Normalizing T-SQL text, part 2: using the TransactSql.ScriptDom classes

Happy New Year 2014 to all of you! With SQL Server 2014 set to release this year, I’m sure you are all excited about the months to come.

In my previous post I had reviewed the classic ways of obtaining ‘normalized’ text for ad-hoc SQL queries. Do take a minute to glance at that post in case you have not already done so. Both the methods described previously are dynamic – they need an active workload to operate upon. So if you have a static set of queries captured somewhere – such as a .SQL file or such, then we need an alternate method.


If you think about it, the core of normalizing these ad-hoc query text patterns is to identify literals and replace then with a generic / common value. Once the specific literal values are replaced with their generic ‘placeholders’ then it becomes a relatively easy task to identify commonalities.

To identify commonalities we propose to use a hashing algorithm, conceptually similar to the one used in the previous approaches. However, when computing hashes, there is another problem to consider: minor differences in whitespace / alphabet case of the query text will cause different hash values to be raised for essentially identical text.

ScriptDom Implementation

The first thing to consider is what kind of literals we would replace. In the ScriptDom class hierarchy, we have the following derived classes for the parent Literal class:

  • IntegerLiteral: whole numbers
  • NumericLiteral: decimal numbers such as 0.03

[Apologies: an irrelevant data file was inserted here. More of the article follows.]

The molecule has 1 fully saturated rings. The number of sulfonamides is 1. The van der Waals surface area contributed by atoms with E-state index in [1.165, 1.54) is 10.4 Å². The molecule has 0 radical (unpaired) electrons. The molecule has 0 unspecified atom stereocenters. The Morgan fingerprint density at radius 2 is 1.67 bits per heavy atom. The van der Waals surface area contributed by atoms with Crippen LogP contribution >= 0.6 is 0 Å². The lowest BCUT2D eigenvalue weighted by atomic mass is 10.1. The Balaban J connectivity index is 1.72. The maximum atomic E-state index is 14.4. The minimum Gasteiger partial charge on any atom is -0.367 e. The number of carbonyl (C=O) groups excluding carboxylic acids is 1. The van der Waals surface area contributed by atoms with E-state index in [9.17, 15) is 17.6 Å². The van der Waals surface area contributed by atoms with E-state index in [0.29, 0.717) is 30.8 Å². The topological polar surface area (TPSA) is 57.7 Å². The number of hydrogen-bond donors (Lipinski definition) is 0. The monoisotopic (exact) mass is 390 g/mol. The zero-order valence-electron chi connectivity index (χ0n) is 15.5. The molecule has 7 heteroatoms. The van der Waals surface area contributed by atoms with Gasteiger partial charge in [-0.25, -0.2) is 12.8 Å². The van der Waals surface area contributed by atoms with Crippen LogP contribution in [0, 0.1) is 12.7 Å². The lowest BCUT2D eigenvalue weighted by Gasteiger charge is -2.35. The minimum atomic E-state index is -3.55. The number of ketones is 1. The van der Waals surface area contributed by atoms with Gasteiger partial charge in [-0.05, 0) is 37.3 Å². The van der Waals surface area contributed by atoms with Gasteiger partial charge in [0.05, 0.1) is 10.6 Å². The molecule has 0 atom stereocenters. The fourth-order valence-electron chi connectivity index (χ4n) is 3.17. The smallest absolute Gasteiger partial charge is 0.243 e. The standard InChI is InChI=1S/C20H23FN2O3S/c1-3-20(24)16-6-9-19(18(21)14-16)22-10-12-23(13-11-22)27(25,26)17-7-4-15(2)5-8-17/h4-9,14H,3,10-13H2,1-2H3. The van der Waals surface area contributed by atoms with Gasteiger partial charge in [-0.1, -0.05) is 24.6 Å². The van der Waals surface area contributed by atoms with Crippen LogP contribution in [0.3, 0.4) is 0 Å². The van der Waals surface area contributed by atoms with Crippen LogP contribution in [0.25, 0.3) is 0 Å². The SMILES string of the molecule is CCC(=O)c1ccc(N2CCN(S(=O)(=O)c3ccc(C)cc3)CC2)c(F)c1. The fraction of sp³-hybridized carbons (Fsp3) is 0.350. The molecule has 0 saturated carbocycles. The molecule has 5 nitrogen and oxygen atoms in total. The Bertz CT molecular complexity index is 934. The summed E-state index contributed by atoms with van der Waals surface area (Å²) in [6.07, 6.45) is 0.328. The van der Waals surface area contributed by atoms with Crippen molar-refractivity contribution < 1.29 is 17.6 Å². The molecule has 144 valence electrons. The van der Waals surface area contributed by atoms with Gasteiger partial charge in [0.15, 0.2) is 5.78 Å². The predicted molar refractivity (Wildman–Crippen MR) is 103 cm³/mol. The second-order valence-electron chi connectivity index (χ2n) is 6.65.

• RealLiteral: numbers written with scientific notation such as 1E-02
  • MoneyLiteral: values prefixed with currency symbol such as $12
  • BinaryLiteral: such as 0xABCD1234
  • StringLiteral: such as ‘Hello World’
  • NullLiteral: the NULL value
  • DefaultLiteral: the DEFAULT keyword
  • MaxLiteral: the MAX specifier
  • OdbcLiteral: ODBC formatted literal such as { T ‘blah’ }
  • IdentifierLiteral: ‘special’ case when an identifier is used as a literal. I’ve never seen a real world example of this Smile

We need to keep this in mind when we write the visitor to traverse through the AST.

Visitor definition

Next, we need to setup our visitor. We will use the Visitor pattern to do this, and implement overridden methods to handle the various types of literals described above. And for each type of literal we will replace the value of the literal with a fixed, generic value. Here is an example for the real literal visitor method:

public override void ExplicitVisit(RealLiteral node)
node.Value = “0.5E-2”;

Visitor invocation

For performance reasons we will call the visitor with the Parallel.ForEach loop which makes efficient use of multi-core CPUs:

(frag as TSqlScript).Batches,
batch =>
myvisitor visit = new myvisitor();


This way, each T-SQL batch in the original script is visited on a separate thread.

Regenerate the Script